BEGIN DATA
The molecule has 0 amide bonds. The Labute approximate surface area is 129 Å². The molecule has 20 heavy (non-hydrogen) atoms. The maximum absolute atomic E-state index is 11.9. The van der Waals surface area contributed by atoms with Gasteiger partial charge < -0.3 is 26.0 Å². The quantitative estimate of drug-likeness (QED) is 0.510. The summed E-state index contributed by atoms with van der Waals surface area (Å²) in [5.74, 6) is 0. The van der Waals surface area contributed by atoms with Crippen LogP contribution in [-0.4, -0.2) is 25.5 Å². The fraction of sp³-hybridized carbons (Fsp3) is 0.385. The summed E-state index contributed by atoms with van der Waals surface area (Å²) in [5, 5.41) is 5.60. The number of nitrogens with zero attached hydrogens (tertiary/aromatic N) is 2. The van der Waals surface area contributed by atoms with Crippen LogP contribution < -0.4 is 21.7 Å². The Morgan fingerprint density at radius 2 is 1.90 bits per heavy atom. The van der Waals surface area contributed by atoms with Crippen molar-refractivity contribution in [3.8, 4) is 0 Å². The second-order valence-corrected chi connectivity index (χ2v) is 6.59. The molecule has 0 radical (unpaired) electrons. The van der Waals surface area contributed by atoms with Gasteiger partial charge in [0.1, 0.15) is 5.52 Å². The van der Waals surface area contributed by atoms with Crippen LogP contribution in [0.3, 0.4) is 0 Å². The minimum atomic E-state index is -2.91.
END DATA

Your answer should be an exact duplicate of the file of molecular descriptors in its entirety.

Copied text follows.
The molecule has 0 amide bonds. The Labute approximate surface area is 129 Å². The molecule has 20 heavy (non-hydrogen) atoms. The maximum absolute atomic E-state index is 11.9. The van der Waals surface area contributed by atoms with Gasteiger partial charge < -0.3 is 26.0 Å². The quantitative estimate of drug-likeness (QED) is 0.510. The summed E-state index contributed by atoms with van der Waals surface area (Å²) in [5.74, 6) is 0. The van der Waals surface area contributed by atoms with Crippen LogP contribution in [-0.4, -0.2) is 25.5 Å². The fraction of sp³-hybridized carbons (Fsp3) is 0.385. The summed E-state index contributed by atoms with van der Waals surface area (Å²) in [5, 5.41) is 5.60. The number of nitrogens with zero attached hydrogens (tertiary/aromatic N) is 2. The van der Waals surface area contributed by atoms with Crippen LogP contribution < -0.4 is 21.7 Å². The Morgan fingerprint density at radius 2 is 1.90 bits per heavy atom. The van der Waals surface area contributed by atoms with Crippen molar-refractivity contribution in [3.8, 4) is 0 Å². The second-order valence-corrected chi connectivity index (χ2v) is 6.59. The molecule has 0 radical (unpaired) electrons. The van der Waals surface area contributed by atoms with Gasteiger partial charge in [0.1, 0.15) is 5.52 Å². The van der Waals surface area contributed by atoms with Crippen LogP contribution in [0.3, 0.4) is 0 Å². The minimum atomic E-state index is -2.91.